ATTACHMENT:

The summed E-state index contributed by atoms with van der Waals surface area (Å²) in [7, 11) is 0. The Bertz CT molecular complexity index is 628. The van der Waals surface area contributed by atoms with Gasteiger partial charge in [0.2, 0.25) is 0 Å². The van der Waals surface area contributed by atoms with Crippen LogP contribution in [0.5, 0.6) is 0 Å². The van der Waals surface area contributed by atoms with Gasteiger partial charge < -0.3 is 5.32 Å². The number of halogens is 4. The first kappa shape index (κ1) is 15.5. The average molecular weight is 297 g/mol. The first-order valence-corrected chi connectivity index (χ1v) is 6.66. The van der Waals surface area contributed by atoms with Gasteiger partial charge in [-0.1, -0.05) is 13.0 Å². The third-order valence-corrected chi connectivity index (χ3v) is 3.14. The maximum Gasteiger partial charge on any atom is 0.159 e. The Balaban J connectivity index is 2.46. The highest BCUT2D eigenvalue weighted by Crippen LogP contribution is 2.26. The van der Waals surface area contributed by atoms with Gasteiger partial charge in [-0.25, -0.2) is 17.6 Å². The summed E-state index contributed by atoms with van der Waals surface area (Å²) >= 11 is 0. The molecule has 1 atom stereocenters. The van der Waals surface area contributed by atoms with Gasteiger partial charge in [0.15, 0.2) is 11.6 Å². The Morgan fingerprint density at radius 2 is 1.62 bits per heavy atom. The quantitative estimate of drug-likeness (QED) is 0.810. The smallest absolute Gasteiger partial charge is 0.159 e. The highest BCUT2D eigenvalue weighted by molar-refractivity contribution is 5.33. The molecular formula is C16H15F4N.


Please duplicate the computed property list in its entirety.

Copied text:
The summed E-state index contributed by atoms with van der Waals surface area (Å²) in [7, 11) is 0. The Bertz CT molecular complexity index is 628. The van der Waals surface area contributed by atoms with Gasteiger partial charge in [0.2, 0.25) is 0 Å². The van der Waals surface area contributed by atoms with Crippen LogP contribution in [0.5, 0.6) is 0 Å². The van der Waals surface area contributed by atoms with Gasteiger partial charge < -0.3 is 5.32 Å². The number of halogens is 4. The first kappa shape index (κ1) is 15.5. The average molecular weight is 297 g/mol. The first-order valence-corrected chi connectivity index (χ1v) is 6.66. The van der Waals surface area contributed by atoms with Gasteiger partial charge in [-0.1, -0.05) is 13.0 Å². The third-order valence-corrected chi connectivity index (χ3v) is 3.14. The maximum Gasteiger partial charge on any atom is 0.159 e. The Balaban J connectivity index is 2.46. The highest BCUT2D eigenvalue weighted by Crippen LogP contribution is 2.26. The van der Waals surface area contributed by atoms with Gasteiger partial charge in [-0.25, -0.2) is 17.6 Å². The summed E-state index contributed by atoms with van der Waals surface area (Å²) >= 11 is 0. The molecule has 1 atom stereocenters. The van der Waals surface area contributed by atoms with Gasteiger partial charge in [0.15, 0.2) is 11.6 Å². The Morgan fingerprint density at radius 2 is 1.62 bits per heavy atom. The quantitative estimate of drug-likeness (QED) is 0.810. The smallest absolute Gasteiger partial charge is 0.159 e. The highest BCUT2D eigenvalue weighted by molar-refractivity contribution is 5.33. The molecular formula is C16H15F4N.